Don't get distracted by the big-name telecoms that designed the Isis mobile wallet, or you'll miss the wizard behind the curtain: American Express, which stands to see a jolt in adoption of its Serve account if Isis succeeds.

In the revamped Isis app launched this week, anyone without the proper JPMorgan Chase or Amex credit card must sign up for Amex's Serve digital wallet to make Isis payments. Isis at one time offered an Isis Cash virtual prepaid card to serve the same purpose, but Amex has completely taken over that role.

Today, "there is no Isis prepaid account. We are the prepaid account," says Stefan Happ, senior vice president and general manager of U.S. payment options for American Express.

For Amex, which overhauled its Serve digital wallet last month to make it a stronger competitor for prepaid cards, "Isis is a powerful distribution channel," Happ says. "We expect to get scale for Isis – and for American Express Serve within Isis – as part of Isis' nationwide rollout. The combination of Isis and Serve really turns an equation of two plus two into five, not four." 

Isis launched nationally after months of tests and years of development. Isis, which is operated by AT&T, Verizon Wireless and T-Mobile, announced in August that it would support a deeper integration of Serve into the Isis app.

Isis users can manage their Serve accounts entirely from within the Isis app. Serve customers who make tap and go payments through the Isis mobile wallet get a hefty 20% cash-back offer through Jan. 31, 2014. Isis did not respond to a request for comment by deadline.

"[The national rollout of Isis] is beneficial for Amex, but it's still too soon to know what the adoption of Isis will be," says James Wester, a research director for IDC Financial Insights. "But Amex gets to claim some credit for being 'innovative.' It has embraced everything from Foursquare to Twitter, so this helps to burnish that reputation."

American Express plans to allow its Serve wallet to be loaded by cash at CVS and 7-Eleven locations later this year. It's a move that can bolster use of both Serve and Isis, given the close ties between the two brands, Happ says.

"The cash-load piece is an additional capability that we are adding to Serve overall," Happ says, noting that CVS locations are largely NFC-enabled and can accept Isis payments. "American Express accepts all forms of tender, such as credit cards, cash checks, etc. It's a way for any inflows that the consumer chooses to make it into the Isis wallet."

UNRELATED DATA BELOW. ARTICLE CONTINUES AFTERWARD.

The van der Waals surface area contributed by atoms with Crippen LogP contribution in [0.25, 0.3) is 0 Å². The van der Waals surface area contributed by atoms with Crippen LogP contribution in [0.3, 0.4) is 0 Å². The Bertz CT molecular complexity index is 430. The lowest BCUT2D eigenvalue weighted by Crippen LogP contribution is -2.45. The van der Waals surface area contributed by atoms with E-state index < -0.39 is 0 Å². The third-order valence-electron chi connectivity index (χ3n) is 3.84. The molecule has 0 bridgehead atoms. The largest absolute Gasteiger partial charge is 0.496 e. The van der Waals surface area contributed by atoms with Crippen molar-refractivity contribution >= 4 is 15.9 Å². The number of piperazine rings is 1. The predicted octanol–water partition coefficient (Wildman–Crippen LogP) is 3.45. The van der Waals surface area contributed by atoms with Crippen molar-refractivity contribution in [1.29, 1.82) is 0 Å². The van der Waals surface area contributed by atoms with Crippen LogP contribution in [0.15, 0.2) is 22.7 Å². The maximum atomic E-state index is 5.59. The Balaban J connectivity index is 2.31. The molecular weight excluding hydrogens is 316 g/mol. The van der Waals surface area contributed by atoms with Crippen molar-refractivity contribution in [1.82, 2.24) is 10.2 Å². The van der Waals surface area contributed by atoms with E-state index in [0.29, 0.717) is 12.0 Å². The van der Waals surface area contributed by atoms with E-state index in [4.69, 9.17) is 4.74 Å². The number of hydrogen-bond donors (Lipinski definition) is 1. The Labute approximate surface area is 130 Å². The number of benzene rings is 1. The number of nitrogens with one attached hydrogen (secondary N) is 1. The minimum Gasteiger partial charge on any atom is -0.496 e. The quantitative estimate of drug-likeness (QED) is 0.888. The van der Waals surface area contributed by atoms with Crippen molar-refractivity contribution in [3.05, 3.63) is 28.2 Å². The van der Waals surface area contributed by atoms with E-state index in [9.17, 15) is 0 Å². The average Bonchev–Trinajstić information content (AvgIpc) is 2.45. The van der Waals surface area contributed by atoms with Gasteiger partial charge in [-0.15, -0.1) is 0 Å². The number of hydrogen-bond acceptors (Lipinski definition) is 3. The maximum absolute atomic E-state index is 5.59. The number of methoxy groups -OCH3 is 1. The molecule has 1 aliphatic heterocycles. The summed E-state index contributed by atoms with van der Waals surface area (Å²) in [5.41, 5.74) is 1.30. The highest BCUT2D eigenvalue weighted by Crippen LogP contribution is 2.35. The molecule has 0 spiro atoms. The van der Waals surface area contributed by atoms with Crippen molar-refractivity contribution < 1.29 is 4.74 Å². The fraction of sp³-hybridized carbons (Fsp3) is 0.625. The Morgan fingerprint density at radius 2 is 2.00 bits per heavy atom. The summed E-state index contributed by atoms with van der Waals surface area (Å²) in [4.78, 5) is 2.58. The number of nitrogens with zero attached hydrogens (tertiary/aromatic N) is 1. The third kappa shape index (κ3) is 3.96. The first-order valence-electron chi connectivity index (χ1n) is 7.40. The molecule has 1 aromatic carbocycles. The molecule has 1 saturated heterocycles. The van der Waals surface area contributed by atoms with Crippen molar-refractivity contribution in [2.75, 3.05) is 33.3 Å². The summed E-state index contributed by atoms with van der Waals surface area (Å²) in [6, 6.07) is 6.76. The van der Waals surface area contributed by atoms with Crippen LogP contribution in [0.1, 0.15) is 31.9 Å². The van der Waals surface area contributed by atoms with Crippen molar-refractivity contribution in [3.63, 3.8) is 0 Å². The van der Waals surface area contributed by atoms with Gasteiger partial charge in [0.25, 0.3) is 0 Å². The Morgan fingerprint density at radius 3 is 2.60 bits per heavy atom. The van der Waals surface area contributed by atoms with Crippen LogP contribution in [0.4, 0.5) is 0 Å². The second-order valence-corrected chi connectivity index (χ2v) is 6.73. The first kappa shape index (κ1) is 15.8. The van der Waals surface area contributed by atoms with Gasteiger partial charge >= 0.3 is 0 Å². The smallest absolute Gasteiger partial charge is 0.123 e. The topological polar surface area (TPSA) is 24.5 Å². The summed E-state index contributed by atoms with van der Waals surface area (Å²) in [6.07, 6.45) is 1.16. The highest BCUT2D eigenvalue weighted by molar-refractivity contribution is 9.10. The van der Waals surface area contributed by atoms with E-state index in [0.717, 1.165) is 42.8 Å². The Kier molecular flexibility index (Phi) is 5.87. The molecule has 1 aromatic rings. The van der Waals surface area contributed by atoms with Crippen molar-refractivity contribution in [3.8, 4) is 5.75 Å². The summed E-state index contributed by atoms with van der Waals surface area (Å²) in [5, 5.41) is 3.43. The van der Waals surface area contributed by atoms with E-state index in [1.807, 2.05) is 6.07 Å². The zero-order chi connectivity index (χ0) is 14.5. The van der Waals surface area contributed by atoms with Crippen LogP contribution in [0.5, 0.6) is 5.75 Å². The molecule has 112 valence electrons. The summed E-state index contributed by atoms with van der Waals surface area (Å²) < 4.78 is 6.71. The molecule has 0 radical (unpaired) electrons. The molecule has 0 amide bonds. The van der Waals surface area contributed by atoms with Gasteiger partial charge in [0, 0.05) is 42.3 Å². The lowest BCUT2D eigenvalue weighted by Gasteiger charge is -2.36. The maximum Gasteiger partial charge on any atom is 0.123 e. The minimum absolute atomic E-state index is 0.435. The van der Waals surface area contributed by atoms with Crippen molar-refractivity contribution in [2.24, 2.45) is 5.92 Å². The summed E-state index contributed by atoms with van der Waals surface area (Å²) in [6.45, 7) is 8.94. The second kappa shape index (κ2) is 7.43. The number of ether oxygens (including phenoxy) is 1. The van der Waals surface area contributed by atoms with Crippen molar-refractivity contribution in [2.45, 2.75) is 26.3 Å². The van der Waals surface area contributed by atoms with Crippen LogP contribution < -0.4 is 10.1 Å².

Serve can also function as a fallback option for Isis users wanting to make purchases at a merchant that cannot accept mobile payments, Happ says. "If you're an Isis user, you don't have to rely exclusively on NFC being available at the merchant. If that happens you can use Amex Serve," he says.

The flexibility in payment modes can be beneficial, says Ben Jackson, a senior analyst at Mercator Group.

"While there is a lot of contactless terminals deployed out there, the merchants—particularly their staffs—don't already realize that contactless is an option so they swipe anyway," Jackson says.

Serve's status as a prepaid account may also prove helpful to Isis in winning over consumers, Jackson says.

"People may be more willing to commit to a limited-risk payment tool than throwing their whole credit or debit card out there," Jackson says.

JPMorgan Chase, which is also participating in Isis' nationwide rollout, says it is not working with Isis on a prepaid product, though a question-and-answer page on Chase's website lists it as the issuer for the old Isis Cash account. A Chase representative would not discuss its mobile payments strategy, aside from affirming its ongoing participation in the Isis rollout.

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